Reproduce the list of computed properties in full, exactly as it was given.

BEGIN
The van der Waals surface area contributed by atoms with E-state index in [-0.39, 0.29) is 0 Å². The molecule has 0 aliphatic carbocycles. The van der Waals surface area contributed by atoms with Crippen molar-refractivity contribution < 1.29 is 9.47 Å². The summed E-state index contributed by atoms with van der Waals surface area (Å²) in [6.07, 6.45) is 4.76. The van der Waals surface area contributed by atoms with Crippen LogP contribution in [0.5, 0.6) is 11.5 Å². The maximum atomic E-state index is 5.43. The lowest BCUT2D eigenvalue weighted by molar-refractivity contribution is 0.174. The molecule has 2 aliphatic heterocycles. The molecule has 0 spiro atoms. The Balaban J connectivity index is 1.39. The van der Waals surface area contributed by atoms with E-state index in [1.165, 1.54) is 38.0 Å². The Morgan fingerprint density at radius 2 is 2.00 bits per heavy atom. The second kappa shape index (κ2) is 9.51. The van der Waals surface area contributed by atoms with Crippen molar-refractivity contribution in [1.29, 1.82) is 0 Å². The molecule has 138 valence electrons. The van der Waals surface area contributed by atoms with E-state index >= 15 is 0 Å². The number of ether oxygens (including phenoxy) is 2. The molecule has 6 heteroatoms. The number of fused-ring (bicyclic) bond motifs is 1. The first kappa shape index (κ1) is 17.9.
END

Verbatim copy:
The van der Waals surface area contributed by atoms with E-state index in [-0.39, 0.29) is 0 Å². The molecule has 0 aliphatic carbocycles. The van der Waals surface area contributed by atoms with Crippen molar-refractivity contribution < 1.29 is 9.47 Å². The summed E-state index contributed by atoms with van der Waals surface area (Å²) in [6.07, 6.45) is 4.76. The van der Waals surface area contributed by atoms with Crippen LogP contribution in [0.5, 0.6) is 11.5 Å². The maximum atomic E-state index is 5.43. The lowest BCUT2D eigenvalue weighted by molar-refractivity contribution is 0.174. The molecule has 2 aliphatic heterocycles. The molecule has 0 spiro atoms. The Balaban J connectivity index is 1.39. The van der Waals surface area contributed by atoms with E-state index in [1.165, 1.54) is 38.0 Å². The Morgan fingerprint density at radius 2 is 2.00 bits per heavy atom. The second kappa shape index (κ2) is 9.51. The van der Waals surface area contributed by atoms with Crippen molar-refractivity contribution in [1.29, 1.82) is 0 Å². The molecule has 138 valence electrons. The van der Waals surface area contributed by atoms with E-state index >= 15 is 0 Å². The number of ether oxygens (including phenoxy) is 2. The molecule has 6 heteroatoms. The number of fused-ring (bicyclic) bond motifs is 1. The first kappa shape index (κ1) is 17.9.